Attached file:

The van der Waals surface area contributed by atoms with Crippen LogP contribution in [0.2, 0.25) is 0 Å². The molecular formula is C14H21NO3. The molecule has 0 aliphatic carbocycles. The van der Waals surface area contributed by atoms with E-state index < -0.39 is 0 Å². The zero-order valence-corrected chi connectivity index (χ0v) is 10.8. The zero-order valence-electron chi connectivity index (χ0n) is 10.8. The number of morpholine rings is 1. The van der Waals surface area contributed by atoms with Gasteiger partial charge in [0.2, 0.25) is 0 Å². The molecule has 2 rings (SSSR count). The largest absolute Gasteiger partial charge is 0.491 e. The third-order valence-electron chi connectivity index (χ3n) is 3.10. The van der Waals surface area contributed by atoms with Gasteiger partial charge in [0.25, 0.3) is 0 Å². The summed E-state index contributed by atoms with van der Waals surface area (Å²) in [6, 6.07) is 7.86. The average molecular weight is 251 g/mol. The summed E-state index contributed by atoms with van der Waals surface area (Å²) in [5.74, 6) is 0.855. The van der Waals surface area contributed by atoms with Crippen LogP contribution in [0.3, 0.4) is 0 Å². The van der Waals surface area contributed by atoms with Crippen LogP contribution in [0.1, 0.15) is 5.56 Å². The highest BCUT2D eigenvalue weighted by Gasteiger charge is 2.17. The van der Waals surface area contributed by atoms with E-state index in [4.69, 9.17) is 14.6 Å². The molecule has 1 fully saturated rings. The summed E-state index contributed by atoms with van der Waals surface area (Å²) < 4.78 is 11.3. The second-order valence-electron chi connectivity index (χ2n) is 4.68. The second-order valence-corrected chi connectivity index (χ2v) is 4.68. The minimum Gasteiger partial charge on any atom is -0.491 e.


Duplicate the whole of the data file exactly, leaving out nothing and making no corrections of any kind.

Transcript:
The van der Waals surface area contributed by atoms with Crippen LogP contribution in [0.2, 0.25) is 0 Å². The molecular formula is C14H21NO3. The molecule has 0 aliphatic carbocycles. The van der Waals surface area contributed by atoms with E-state index < -0.39 is 0 Å². The zero-order valence-corrected chi connectivity index (χ0v) is 10.8. The zero-order valence-electron chi connectivity index (χ0n) is 10.8. The number of morpholine rings is 1. The van der Waals surface area contributed by atoms with Gasteiger partial charge in [0.2, 0.25) is 0 Å². The molecule has 2 rings (SSSR count). The largest absolute Gasteiger partial charge is 0.491 e. The third-order valence-electron chi connectivity index (χ3n) is 3.10. The van der Waals surface area contributed by atoms with Gasteiger partial charge in [0.25, 0.3) is 0 Å². The summed E-state index contributed by atoms with van der Waals surface area (Å²) in [6, 6.07) is 7.86. The average molecular weight is 251 g/mol. The summed E-state index contributed by atoms with van der Waals surface area (Å²) in [5.74, 6) is 0.855. The van der Waals surface area contributed by atoms with Crippen LogP contribution in [0.3, 0.4) is 0 Å². The van der Waals surface area contributed by atoms with Crippen LogP contribution in [0.1, 0.15) is 5.56 Å². The highest BCUT2D eigenvalue weighted by Gasteiger charge is 2.17. The van der Waals surface area contributed by atoms with E-state index in [4.69, 9.17) is 14.6 Å². The molecule has 1 fully saturated rings. The summed E-state index contributed by atoms with van der Waals surface area (Å²) < 4.78 is 11.3. The second-order valence-electron chi connectivity index (χ2n) is 4.68. The second-order valence-corrected chi connectivity index (χ2v) is 4.68. The minimum Gasteiger partial charge on any atom is -0.491 e.